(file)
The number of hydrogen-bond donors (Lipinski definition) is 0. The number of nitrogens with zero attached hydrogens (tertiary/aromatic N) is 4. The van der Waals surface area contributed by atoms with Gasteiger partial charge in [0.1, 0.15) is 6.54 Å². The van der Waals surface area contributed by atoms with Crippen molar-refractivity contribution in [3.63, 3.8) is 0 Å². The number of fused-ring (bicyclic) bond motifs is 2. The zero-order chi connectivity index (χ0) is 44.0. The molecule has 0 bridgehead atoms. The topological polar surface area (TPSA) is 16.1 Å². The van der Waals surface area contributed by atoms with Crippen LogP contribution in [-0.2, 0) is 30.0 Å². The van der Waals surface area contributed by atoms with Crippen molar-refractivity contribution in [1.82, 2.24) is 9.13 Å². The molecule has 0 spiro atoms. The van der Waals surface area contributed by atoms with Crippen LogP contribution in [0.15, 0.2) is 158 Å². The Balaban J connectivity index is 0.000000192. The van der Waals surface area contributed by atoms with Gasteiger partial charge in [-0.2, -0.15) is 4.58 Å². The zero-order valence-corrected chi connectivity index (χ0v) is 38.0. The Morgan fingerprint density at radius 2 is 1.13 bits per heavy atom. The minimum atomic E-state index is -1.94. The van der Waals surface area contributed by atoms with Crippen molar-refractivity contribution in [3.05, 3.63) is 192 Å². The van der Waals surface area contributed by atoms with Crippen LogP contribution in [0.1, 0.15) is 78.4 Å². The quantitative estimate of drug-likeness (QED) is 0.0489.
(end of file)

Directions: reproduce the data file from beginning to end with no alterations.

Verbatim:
The number of hydrogen-bond donors (Lipinski definition) is 0. The number of nitrogens with zero attached hydrogens (tertiary/aromatic N) is 4. The van der Waals surface area contributed by atoms with Gasteiger partial charge in [0.1, 0.15) is 6.54 Å². The van der Waals surface area contributed by atoms with Crippen molar-refractivity contribution in [3.63, 3.8) is 0 Å². The number of fused-ring (bicyclic) bond motifs is 2. The zero-order chi connectivity index (χ0) is 44.0. The molecule has 0 bridgehead atoms. The topological polar surface area (TPSA) is 16.1 Å². The van der Waals surface area contributed by atoms with Crippen LogP contribution in [-0.2, 0) is 30.0 Å². The van der Waals surface area contributed by atoms with Crippen molar-refractivity contribution in [1.82, 2.24) is 9.13 Å². The molecule has 0 spiro atoms. The van der Waals surface area contributed by atoms with Crippen LogP contribution in [0.15, 0.2) is 158 Å². The Balaban J connectivity index is 0.000000192. The van der Waals surface area contributed by atoms with Gasteiger partial charge in [-0.2, -0.15) is 4.58 Å². The zero-order valence-corrected chi connectivity index (χ0v) is 38.0. The Morgan fingerprint density at radius 2 is 1.13 bits per heavy atom. The minimum atomic E-state index is -1.94. The van der Waals surface area contributed by atoms with Crippen molar-refractivity contribution in [3.05, 3.63) is 192 Å². The van der Waals surface area contributed by atoms with Crippen LogP contribution in [0.1, 0.15) is 78.4 Å². The quantitative estimate of drug-likeness (QED) is 0.0489.